School bus advertising being considered in NJ

TRENTON, N.J. - September 16, 2010

The bill would allow ads on the outside of buses that districts own or lease. Ads for tobacco or alcohol products or ones that push a political agenda would not be allowed. Individual districts that choose to sell ad space on buses would get to decide the number of ads and their size, and would set their own rates.

Gov. Chris Christie cut aid to schools by $812 million this year. Republican Assembly members who sponsored the bill, Scott Rudder and Dawn Marie Addiego, said any measure that helps districts raise revenue without harming students or hurting education deserves consideration, especially during a recession. A similar bill went nowhere in the previous legislative session, but that was before Christie's cuts.

About half a dozen states, including Colorado, Arizona, Florida, Minnesota, Tennessee and Texas, already allow bus advertising. A handful more are considering school bus ads. Proponents say it practically amounts to free money, but opponents object to the blatant commercialization.

"School boards are facing enormous pressure to maintain standards and services with significantly less financial resources than last year," said Rudder, who testified at the hearing before the Assembly Education Committee. "This legislation will provide school districts with an opportunity to derive revenues from a new source and help to offset the impact of reduced state aid."

A Democratic sponsor of the bill also touted its merits: "With other states generating as much as $1,000 per bus, this bill is designed to increase revenue for school districts to provide needed services," Assemblywoman Connie Wagner said.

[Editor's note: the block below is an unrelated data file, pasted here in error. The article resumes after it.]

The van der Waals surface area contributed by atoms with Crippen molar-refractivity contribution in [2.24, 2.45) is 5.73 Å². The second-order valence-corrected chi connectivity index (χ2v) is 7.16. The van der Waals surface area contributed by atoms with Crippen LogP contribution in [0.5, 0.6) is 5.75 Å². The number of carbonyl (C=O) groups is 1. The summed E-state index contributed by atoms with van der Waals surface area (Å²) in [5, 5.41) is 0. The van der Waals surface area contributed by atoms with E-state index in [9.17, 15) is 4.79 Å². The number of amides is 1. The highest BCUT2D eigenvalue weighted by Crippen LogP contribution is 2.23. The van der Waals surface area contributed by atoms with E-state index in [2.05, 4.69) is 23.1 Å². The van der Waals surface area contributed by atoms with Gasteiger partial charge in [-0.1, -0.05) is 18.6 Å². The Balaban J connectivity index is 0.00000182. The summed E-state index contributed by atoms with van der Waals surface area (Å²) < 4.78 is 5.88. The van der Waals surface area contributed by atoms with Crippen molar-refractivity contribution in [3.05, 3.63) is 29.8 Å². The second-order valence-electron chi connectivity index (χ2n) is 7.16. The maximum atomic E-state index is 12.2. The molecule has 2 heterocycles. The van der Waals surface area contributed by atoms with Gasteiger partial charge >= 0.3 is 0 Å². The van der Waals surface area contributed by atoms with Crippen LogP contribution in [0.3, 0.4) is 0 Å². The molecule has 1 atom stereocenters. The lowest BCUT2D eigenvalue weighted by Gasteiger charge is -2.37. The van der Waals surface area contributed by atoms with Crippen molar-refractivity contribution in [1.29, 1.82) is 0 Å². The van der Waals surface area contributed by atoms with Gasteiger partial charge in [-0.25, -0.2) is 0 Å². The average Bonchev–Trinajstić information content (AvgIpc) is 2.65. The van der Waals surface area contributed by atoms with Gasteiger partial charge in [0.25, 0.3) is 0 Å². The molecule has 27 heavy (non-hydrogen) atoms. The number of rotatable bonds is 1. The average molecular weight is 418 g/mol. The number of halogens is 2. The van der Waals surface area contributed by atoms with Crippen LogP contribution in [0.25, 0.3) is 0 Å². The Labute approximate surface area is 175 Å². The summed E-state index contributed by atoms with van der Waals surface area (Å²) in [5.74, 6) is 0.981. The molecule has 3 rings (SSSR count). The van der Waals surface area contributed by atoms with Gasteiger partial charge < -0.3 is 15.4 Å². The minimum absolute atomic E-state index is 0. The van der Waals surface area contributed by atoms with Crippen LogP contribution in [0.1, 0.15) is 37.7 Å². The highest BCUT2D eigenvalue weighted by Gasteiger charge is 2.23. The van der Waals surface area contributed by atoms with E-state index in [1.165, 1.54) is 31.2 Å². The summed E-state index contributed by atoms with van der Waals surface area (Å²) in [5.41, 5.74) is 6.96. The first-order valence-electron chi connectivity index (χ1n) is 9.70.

Addiego called the idea innovative and said the additional revenue source could help students and their taxpaying parents, as well as districts trying to maintain programs and services in a difficult economy.

The bill requires boards of education to use half the revenue to defray fuel costs for student busing. The other half could go toward school programs or services.

Bryan McGair, an assistant superintendent in suburban Medford Township, wrote to the panel urging its support.

"Now, more than ever, is the time to remove some of the revenue shackles from local school districts in order for us to truly generate sustainable alternative revenues to support all aspects of our school program," he wrote. "Being permitted to sell advertising space on 70 district owned buses is projected to generate $350,000 annually for the Medford Schools. This equates to 1.5 to 2 cents on the tax rate each year."

All but 8 percent of the district's $47 million school budget is funded by local property taxes.

The state education commissioner would get the final say about any potentially offensive ads.

The panel also heard from educators that some districts had begun charging fees for extracurricular activities or transportation while others had cut school activities or eliminated some sports to save money.

Bob Murphy, principal of East Brunswick High School, said participation in sports, clubs and activities is down about 10 percent at his school since it began charging students $15 per club and $50 per sport four years ago. He said the school also eliminated 15 clubs because it couldn't afford them but has been able to keep the fees from rising. Students who are eligible for free or reduced lunches are not charged the fee, he said.

Robert Henning, who coaches two sports at East Brunswick High, said though he originally was concerned the fees would cause a drop off in participation, that hasn't happened. He said the charges have been kept relatively low and there haven't been any cases where the cost prohibited a student from participating in the programs he coaches.

School officials said some less affluent districts, like Bound Brook, decided not to charge fees that much of the community could not afford; the district cut middle-school and freshmen sports instead.

Reaction to the idea from parents and taxpayers was decidedly mixed.

"I don't see a problem with that. I mean schools are losing a lot of money and they need all the help they can get," said Arlene Auletta of Ewing.

"We should be educating the children in terms of being critical thinkers, not in terms of wanting more material stuff and that is what advertising is about," said Jim Patterson of Pennsauken.

The state education commissioner would get the final say about any potentially offensive ads.

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